Interview with Bayard Rustin
QUESTION 2
INTERVIEWER:

THE BLACK MAN IN AMERICA IN 1947, '48, '49, EARLY FIFTIES. WHAT HAPPENED IN THE EARLY FIFTIES THAT STARTED THIS CHANGE, THAT SOMETHING HAD, BEGINS TO HAPPEN? KILLING HAS BEEN HAPPENING BEFORE [unintelligible] BEGINS TO SURFACE. WHAT IS THAT?

Bayard Rustin:

Well I think the beginning of this period from '54 has its roots in the returning soldiers after '45. There was a great feeling on the part of many of these youngsters that they had been away, they had fought in the war, that they were not getting what they should have. And already black and white soldiers coming home from the war were sitting anywhere they wanted in the buses, they were being thrown in jail. There was a great feeling that the A. Philip Randolph movement to stop discrimination in the armed forces, had been helpful but it was not enough. And that already there was a building up of a militancy, not so much as going into the streets, as much as we are not going to put up with this anymore. But what was lacking was that they did not have the Supreme Court backing them. But when the Supreme Court came out with the Brown decision in '54, things began rapidly to move. Because those, some of us had been sitting down in the front of those buses for years, but nothing happened. And what made '54 such an unusual was that once the Supreme Court said that you are in fact in the Brown decision, equal to all other citizens. The Brown decision was not merely about education. It established black people as being citizens with all the rights of all other citizens. Then it was very easy for that militancy, which had been building up, to express itself in the Montgomery Bus Boycott of '55.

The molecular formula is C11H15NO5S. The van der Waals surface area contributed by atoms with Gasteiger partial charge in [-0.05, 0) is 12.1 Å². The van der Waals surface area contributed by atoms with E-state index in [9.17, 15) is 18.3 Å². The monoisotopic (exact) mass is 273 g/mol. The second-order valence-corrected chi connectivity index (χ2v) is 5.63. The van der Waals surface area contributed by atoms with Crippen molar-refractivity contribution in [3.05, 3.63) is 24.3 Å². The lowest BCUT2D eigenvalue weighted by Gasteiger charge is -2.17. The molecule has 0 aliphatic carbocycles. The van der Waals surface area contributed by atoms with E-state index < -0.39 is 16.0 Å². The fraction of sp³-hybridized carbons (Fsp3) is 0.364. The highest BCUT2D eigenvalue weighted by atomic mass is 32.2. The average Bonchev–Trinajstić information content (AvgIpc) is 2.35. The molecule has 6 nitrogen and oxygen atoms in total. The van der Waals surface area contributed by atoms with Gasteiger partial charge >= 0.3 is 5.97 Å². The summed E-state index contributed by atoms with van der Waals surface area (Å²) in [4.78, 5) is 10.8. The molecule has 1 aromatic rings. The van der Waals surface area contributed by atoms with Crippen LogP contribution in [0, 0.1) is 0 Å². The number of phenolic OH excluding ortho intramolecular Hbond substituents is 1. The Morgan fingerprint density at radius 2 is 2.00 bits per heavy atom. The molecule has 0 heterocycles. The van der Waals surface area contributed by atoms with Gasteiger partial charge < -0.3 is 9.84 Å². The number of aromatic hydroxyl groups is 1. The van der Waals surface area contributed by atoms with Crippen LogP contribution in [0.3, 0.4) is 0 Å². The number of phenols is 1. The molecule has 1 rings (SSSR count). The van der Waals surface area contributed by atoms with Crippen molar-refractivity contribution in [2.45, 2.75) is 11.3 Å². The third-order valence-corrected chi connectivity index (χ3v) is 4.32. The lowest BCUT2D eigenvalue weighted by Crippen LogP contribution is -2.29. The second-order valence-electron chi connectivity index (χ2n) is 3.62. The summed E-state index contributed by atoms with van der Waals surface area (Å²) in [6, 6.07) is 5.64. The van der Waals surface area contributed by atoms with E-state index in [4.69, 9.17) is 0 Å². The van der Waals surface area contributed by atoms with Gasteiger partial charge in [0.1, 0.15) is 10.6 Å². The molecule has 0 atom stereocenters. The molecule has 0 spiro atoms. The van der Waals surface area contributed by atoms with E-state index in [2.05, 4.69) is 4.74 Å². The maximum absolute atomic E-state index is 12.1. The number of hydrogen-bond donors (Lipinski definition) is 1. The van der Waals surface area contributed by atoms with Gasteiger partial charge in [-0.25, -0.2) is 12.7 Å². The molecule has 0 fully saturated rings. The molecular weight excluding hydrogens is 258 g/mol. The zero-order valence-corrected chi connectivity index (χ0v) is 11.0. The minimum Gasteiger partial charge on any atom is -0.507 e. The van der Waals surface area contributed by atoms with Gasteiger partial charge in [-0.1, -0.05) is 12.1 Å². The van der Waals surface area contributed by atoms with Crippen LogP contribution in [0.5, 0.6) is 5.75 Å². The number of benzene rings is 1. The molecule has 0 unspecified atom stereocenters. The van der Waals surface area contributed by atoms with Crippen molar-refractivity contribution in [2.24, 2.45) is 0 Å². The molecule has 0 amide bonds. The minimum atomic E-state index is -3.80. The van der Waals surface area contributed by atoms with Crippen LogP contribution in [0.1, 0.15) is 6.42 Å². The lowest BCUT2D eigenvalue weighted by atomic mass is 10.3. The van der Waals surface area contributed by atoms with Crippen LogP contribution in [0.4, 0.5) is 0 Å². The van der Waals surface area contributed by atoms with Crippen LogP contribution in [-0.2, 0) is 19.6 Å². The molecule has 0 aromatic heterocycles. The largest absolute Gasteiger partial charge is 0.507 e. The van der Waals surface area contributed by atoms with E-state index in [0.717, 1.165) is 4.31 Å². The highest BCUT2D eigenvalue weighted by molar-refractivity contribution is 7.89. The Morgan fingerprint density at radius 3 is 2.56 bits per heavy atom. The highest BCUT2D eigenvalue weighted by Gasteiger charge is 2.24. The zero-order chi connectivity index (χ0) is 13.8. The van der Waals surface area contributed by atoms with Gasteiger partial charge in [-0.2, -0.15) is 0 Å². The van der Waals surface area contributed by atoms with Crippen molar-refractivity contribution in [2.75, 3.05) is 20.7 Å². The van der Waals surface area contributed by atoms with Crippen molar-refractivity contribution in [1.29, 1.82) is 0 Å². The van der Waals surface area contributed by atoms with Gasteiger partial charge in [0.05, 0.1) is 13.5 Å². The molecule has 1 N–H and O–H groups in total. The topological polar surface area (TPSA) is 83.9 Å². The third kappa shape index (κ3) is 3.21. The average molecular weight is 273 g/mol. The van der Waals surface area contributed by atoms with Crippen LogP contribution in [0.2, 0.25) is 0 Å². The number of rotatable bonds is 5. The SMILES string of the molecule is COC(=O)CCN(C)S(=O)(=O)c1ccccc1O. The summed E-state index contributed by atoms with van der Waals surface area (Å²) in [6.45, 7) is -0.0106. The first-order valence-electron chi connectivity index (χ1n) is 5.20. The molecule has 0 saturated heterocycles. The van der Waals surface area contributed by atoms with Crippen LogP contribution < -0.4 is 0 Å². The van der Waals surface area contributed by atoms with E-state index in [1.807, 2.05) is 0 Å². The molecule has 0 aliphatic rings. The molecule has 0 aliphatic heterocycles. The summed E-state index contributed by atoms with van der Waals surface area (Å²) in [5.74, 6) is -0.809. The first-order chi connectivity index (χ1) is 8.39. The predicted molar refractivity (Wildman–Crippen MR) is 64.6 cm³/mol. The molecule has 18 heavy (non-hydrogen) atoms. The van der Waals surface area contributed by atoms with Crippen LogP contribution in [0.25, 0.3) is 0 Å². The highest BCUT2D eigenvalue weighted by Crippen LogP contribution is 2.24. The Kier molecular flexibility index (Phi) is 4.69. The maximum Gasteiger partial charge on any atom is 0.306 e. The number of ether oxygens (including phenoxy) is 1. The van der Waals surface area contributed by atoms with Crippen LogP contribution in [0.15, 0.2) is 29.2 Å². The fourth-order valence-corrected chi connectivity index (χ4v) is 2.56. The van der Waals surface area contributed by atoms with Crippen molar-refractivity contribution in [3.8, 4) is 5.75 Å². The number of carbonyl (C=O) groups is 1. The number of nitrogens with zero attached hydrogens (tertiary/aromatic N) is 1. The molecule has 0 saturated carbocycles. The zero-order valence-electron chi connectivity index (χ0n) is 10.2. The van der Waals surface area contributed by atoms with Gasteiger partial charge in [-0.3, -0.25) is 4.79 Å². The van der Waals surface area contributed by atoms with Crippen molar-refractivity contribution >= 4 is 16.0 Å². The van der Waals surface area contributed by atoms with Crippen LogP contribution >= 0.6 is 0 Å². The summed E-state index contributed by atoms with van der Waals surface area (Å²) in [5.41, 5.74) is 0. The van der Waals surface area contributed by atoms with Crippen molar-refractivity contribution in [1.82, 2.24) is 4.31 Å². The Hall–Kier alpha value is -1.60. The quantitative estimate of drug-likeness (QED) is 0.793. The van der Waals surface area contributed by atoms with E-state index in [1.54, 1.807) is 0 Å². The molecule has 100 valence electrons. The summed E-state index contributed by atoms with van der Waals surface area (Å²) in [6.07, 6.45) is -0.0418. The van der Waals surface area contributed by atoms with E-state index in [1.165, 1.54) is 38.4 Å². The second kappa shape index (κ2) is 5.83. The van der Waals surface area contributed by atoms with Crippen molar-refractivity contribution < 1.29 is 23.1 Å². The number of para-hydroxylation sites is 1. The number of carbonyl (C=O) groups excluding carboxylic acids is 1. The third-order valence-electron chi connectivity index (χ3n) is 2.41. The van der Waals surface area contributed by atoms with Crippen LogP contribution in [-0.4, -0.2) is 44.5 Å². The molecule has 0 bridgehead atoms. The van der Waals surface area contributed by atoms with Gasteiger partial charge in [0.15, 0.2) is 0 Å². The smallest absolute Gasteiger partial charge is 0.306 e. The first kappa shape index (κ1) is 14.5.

[unintelligible background conversation][tone]